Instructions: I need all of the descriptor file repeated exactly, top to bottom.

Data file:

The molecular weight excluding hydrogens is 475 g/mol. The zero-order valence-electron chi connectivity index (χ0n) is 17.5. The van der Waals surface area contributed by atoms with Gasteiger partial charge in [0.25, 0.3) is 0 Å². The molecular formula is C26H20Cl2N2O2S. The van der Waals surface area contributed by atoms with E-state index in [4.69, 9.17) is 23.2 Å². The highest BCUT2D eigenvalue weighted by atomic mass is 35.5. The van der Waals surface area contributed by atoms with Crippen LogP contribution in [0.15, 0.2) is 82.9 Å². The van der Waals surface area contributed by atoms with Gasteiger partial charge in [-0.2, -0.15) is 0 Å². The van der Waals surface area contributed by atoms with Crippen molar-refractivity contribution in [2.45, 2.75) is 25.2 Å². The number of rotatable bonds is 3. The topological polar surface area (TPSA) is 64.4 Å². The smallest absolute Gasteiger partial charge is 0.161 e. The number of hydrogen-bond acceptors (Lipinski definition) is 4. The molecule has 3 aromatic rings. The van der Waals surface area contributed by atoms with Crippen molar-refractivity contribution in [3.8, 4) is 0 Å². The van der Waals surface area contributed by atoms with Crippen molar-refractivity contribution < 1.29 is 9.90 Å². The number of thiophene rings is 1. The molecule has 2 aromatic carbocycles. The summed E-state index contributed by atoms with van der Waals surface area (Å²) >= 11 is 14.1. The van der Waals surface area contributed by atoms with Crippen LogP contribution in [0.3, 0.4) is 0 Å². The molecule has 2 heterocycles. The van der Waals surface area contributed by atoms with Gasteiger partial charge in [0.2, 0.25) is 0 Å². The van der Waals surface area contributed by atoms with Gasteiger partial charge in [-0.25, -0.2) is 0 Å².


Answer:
The molecular weight excluding hydrogens is 475 g/mol. The zero-order valence-electron chi connectivity index (χ0n) is 17.5. The van der Waals surface area contributed by atoms with Gasteiger partial charge in [0.25, 0.3) is 0 Å². The molecular formula is C26H20Cl2N2O2S. The van der Waals surface area contributed by atoms with E-state index in [4.69, 9.17) is 23.2 Å². The highest BCUT2D eigenvalue weighted by atomic mass is 35.5. The van der Waals surface area contributed by atoms with Crippen LogP contribution in [0.15, 0.2) is 82.9 Å². The van der Waals surface area contributed by atoms with Gasteiger partial charge in [-0.2, -0.15) is 0 Å². The van der Waals surface area contributed by atoms with Crippen molar-refractivity contribution in [2.45, 2.75) is 25.2 Å². The number of rotatable bonds is 3. The topological polar surface area (TPSA) is 64.4 Å². The smallest absolute Gasteiger partial charge is 0.161 e. The number of hydrogen-bond acceptors (Lipinski definition) is 4. The molecule has 3 aromatic rings. The van der Waals surface area contributed by atoms with Crippen molar-refractivity contribution in [3.8, 4) is 0 Å². The van der Waals surface area contributed by atoms with Crippen molar-refractivity contribution < 1.29 is 9.90 Å². The number of thiophene rings is 1. The molecule has 2 aromatic carbocycles. The summed E-state index contributed by atoms with van der Waals surface area (Å²) >= 11 is 14.1. The van der Waals surface area contributed by atoms with Crippen LogP contribution in [0.3, 0.4) is 0 Å². The molecule has 2 heterocycles. The van der Waals surface area contributed by atoms with Gasteiger partial charge in [0.2, 0.25) is 0 Å². The van der Waals surface area contributed by atoms with Gasteiger partial charge in [-0.25, -0.2) is 0 Å².